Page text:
Automatic thread cutter
This was the feature I was most looking forward to. When quilting at home, it can be very difficult to reach under the quilt to cut the bobbin thread if you need to finish a seam in the middle of the blanket rather than the edge. The automatic thread cutter is the perfect solution.
The bernette 79 has several ways to set up the automatic thread cutter, either by using the button on the front of the machine or by programming the back-to-cut function. I prefer to use the button since my bounce is programmed for presser foot hover.
The automatic thread cutter is also very practical when embroidering. Most designs have several stages of color change in addition to areas where the design transitions from one place to another. The automatic thread cutter will cut at the end of a color step so you're ready to move on to your next color. You can also program the machine to cut jump stitches. Jump stitches are those longer trails of thread where the pattern moves to the next place to start sewing again. If the machine is not programmed to cut jump stitches, you will need to cut them yourself after the design is sewn.
Thread cutter tip
One additional note about the b79's automatic thread cutter: take your time. I learned that when I was sewing and stopped cutting my thread, sometimes the thread would come back through the needle and I would have to rethread it. If you do it enough, it can cause some frustration. I've found that if I start moving my fabric too quickly under the foot, it causes a pull on the thread as it cuts. This puts additional tension on the upper thread and when cut it contracts and pulls off the needle. My advice is to make sure the machine has completed the entire process (it will cut the thread, raise the needle, and raise the presser foot) before moving your fabric.
Dual Feed presser feet and bernette
Before becoming a Bernette Ambassador and getting my b79, I sewed a b35. The b35 is a spectacular mechanical machine at an incredible price. Naturally, I picked up a few presser feet that I loved, along with the Patchwork foot being my favorite. I didn't want to let go of this foot and fortunately, Bernette thought of it with the Universal presser foot holder. The support allows me to use the feet of my b35 with my b79 which is perfect!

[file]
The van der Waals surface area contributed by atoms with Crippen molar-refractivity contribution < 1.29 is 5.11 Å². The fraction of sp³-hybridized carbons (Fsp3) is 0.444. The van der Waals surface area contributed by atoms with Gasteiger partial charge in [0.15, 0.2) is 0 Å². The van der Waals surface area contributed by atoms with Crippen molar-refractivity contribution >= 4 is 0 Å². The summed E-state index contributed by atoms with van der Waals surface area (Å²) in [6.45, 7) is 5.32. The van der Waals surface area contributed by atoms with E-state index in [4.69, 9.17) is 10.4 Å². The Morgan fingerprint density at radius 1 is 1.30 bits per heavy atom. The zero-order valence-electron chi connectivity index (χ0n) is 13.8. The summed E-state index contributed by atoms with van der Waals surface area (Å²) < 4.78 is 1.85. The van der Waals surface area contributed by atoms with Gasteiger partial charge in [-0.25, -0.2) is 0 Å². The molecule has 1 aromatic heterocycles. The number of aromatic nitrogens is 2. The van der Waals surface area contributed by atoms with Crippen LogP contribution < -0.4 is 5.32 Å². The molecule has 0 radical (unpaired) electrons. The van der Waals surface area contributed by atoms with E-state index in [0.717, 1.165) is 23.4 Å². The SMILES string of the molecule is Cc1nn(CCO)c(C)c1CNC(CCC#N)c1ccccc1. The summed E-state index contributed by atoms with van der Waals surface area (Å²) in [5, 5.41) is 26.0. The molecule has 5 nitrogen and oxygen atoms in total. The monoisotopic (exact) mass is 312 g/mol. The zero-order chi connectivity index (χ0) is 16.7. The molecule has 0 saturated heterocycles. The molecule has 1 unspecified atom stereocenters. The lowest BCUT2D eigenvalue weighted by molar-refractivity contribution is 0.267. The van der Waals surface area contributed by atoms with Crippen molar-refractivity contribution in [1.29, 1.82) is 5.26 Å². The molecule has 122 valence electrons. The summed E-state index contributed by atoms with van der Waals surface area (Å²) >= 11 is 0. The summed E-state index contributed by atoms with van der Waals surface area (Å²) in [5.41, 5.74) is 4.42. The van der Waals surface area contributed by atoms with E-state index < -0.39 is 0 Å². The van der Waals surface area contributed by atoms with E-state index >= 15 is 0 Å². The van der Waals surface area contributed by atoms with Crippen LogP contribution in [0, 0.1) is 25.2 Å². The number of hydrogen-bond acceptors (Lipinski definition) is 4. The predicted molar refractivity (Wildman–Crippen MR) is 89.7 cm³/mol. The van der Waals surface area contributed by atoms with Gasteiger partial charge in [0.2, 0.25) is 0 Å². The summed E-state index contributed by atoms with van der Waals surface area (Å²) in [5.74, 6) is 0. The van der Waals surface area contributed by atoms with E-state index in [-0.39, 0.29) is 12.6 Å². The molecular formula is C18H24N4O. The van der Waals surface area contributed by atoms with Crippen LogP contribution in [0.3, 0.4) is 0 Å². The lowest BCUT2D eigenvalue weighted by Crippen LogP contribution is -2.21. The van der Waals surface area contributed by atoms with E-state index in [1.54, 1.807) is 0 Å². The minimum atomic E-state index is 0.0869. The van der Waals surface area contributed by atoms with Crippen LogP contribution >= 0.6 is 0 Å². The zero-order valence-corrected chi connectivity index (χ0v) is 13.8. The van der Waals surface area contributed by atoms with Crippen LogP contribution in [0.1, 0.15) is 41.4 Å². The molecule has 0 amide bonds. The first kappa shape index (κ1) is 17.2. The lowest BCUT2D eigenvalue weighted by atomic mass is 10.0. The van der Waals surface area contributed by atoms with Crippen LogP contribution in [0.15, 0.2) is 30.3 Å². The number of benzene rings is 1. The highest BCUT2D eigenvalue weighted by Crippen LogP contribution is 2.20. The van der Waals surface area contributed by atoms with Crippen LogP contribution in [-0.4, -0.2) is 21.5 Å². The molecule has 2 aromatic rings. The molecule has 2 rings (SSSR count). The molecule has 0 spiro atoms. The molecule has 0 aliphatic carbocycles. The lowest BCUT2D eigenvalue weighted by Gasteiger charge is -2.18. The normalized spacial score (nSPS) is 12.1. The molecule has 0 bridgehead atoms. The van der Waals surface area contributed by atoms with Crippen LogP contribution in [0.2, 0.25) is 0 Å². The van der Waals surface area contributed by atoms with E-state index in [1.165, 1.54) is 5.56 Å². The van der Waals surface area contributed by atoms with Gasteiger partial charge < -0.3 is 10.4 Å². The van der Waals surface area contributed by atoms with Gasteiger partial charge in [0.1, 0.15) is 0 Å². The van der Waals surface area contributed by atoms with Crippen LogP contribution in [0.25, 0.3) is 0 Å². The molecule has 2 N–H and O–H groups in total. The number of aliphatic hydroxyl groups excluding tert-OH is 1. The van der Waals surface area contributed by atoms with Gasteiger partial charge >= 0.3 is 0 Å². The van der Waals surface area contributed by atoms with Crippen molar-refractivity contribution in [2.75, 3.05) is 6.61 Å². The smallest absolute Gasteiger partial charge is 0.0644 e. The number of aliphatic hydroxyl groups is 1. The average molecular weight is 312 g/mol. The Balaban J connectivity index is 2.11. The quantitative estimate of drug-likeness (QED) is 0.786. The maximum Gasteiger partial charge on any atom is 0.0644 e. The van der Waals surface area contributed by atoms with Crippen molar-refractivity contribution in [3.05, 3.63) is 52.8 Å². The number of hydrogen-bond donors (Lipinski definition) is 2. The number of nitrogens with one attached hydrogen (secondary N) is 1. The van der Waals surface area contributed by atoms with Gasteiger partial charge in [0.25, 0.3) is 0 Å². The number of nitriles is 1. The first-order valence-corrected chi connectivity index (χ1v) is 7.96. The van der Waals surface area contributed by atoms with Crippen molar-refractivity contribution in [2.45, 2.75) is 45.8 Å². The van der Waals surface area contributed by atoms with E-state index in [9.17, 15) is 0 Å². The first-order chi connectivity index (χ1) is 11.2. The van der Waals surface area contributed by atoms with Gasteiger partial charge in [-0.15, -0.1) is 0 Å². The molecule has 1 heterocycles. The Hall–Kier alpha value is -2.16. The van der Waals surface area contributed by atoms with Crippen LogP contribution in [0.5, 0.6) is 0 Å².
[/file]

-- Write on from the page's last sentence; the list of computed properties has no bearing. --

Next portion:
One foot that I didn't need to worry about replacing or using on all machines was the walking foot. In fact, the Bernette 79 is equipped with a dual integrated Bernette power supply. The dual feed acts like a walking foot in that when engaged it helps feed the fabric from both the top and bottom. Dual feed works with presser feet that have open backs only. I found it particularly useful when quilting. Since it pulls the fabric from the top, the quilt sandwich stays in place better. This reduces wrinkles or minor shifting before being sewn.
My last information on the bernette 79 concerns cleaning and maintenance. I have a secret I have to reveal…before the b79 I don’t think I ever cleaned a sewing machine, oops! In fact, once I realized how important it is, I went back to my b35 and was a little bothered by the amount of lint there was.
Almost all of the frustrations I had while sewing on the B79 were because it needed a good cleaning. Fortunately, cleaning the machine is relatively quick and has almost become a therapeutic practice for me when I need a quick break from sewing.
My tips for cleaning
- Use a small, dry, new paintbrush (never used) to help collect lint balls from under the needle plate. These little craft kits that your kids receive in a bundle are perfect for hanging paintbrushes.
- I've also heard of people using pipe cleaners. They are thin and flexible and the fibers will cling to the down. I just remind you to be careful when fishing in the machine so as not to dislodge any components. It's probably best to stick to what you can see in this case.
- Don't forget to remove the bobbin case and dust underneath. This is where I get the most blur, with the wire cutter.
- Speaking of under the bobbin case…there's a circle and then a small hole in the middle. If you look into this hole it will look like there is lint, but it's actually a wick for oil. Don't take it out, it should stay in there.
- Do not use canned air or blow into your machine. Many people will tell you that the reason not to do this is because it pushes the lint deeper. But another reason is humidity. Air canning and blowing will introduce moisture into your machine, which can cause problems in the future.
- Finally, don't neglect your feed dogs. This is one of the most satisfying areas because you can extract accumulated fiber from it.